The Life and Death of Java Applets

The life and death of applets
Two weeks ago, I presented three very short tips. The essence of each tip was spot-on, but each tip deserved its own post. We covered finalizers last week; this week we’ll look at Java applets.

The Life of Java Applets

Applets were probably one of the driving forces behind the wide scale adoption of Java when it was formally released in January 1996.

In 1994, a team of Java developers started writing a modular, extensible Java-based web browser called WebRunner. It was publicly demonstrated in 1995 and thereafter renamed HotJava when it was officially announced in May 1995 at the SunWorld conference.

It was the first browser to support Java applets.

The HotJava browser was Sun’s demonstration platform for Java and showed off its capabilities as a platform-independent programming language. One of the really cool things that the HotJava browser could do was run applets. These were Java programs that were delivered to the user within a web page. They were executed by a Java Virtual Machine (JVM) in a separate process separate to the web browser itself. A Java applet could be displayed inside a frame of the web page or even a new application window.

At the time, applets were much faster than JavaScript, and could also access the 3D hardware acceleration capabilities of the native machine. This made applets well-suited for computation-intensive graphical programs.

A Java applet is a Java program that is launched from HTML and run in a web browser. It takes code from a server and runs in a web browser. It can provide web applications with interactive features that cannot be provided by HTML.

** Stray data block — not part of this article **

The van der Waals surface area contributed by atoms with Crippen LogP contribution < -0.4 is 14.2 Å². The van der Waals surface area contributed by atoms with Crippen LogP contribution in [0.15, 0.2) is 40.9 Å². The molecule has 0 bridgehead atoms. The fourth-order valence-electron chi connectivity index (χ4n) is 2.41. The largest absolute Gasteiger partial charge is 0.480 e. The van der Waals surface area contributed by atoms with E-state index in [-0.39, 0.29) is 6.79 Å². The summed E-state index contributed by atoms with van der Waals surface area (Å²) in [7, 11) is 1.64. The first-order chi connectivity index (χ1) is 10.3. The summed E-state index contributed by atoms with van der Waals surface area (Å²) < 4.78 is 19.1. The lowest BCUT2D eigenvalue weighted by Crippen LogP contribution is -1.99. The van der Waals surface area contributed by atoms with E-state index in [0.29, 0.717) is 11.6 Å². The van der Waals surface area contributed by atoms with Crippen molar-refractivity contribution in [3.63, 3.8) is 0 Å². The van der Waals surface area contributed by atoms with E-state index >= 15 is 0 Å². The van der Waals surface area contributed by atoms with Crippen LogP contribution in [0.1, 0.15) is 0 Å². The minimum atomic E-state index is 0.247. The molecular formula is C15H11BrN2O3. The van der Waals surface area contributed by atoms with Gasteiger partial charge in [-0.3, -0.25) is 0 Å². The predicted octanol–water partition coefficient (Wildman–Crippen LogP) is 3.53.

Since Java’s bytecode is platform-independent, Java applets can be executed by browsers running on all supported operating systems.

The Death of Java Applets

There were so many, many problems with applets.

Beginning in 2013, major web browsers began to phase out support for the underlying technology applets used to run, with applets becoming completely unable to be run by 2015–2017. Java applets were deprecated by Java 9 in 2017

In essence, applets have become irrelevant. Although the applet API was previously deprecated, JEP 398: Deprecate the Applet API for Removal takes the final step by deprecating it for removal from the Java language.

This means the removal of the following classes and interfaces from the standard Java API:

  • java.applet.Applet
  • java.applet.AppletStub
  • java.applet.AppletContext
  • java.applet.AudioClip
  • javax.swing.JApplet
  • java.beans.AppletInitializer
This also means the ultimate removal of any API elements that reference the above classes and interfaces, including methods and fields in:
  • java.beans.Beans
  • javax.swing.RepaintManager
  • javax.naming.Context


Don’t be tempted to use applets! And if you have them, re-code them! In the future we’ll look at some of the alternatives.

Stay safe, and see you soon! As always, please share your comments and questions.

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